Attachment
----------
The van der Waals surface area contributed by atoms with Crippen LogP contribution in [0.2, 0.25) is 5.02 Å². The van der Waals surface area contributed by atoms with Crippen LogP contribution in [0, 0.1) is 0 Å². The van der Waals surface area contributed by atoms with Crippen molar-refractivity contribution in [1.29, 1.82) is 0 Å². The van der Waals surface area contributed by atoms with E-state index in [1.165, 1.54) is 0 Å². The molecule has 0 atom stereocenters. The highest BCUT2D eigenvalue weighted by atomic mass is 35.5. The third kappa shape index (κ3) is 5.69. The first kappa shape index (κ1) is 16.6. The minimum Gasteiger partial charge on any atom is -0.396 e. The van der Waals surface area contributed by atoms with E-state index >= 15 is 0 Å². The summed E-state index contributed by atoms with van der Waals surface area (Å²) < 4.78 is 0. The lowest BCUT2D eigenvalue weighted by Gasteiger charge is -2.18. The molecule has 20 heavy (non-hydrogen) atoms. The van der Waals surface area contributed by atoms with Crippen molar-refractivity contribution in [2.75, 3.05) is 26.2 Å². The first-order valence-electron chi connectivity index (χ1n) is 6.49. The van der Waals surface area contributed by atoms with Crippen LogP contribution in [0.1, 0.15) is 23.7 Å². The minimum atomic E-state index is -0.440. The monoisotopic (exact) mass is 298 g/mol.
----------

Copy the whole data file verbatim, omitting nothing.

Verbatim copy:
The van der Waals surface area contributed by atoms with Crippen LogP contribution in [0.2, 0.25) is 5.02 Å². The van der Waals surface area contributed by atoms with Crippen LogP contribution in [0, 0.1) is 0 Å². The van der Waals surface area contributed by atoms with Crippen molar-refractivity contribution in [1.29, 1.82) is 0 Å². The van der Waals surface area contributed by atoms with E-state index in [1.165, 1.54) is 0 Å². The molecule has 0 atom stereocenters. The highest BCUT2D eigenvalue weighted by atomic mass is 35.5. The third kappa shape index (κ3) is 5.69. The first kappa shape index (κ1) is 16.6. The minimum Gasteiger partial charge on any atom is -0.396 e. The van der Waals surface area contributed by atoms with E-state index >= 15 is 0 Å². The summed E-state index contributed by atoms with van der Waals surface area (Å²) < 4.78 is 0. The lowest BCUT2D eigenvalue weighted by Gasteiger charge is -2.18. The molecule has 20 heavy (non-hydrogen) atoms. The van der Waals surface area contributed by atoms with Crippen molar-refractivity contribution in [2.75, 3.05) is 26.2 Å². The first-order valence-electron chi connectivity index (χ1n) is 6.49. The van der Waals surface area contributed by atoms with Crippen LogP contribution in [0.1, 0.15) is 23.7 Å². The minimum atomic E-state index is -0.440. The monoisotopic (exact) mass is 298 g/mol.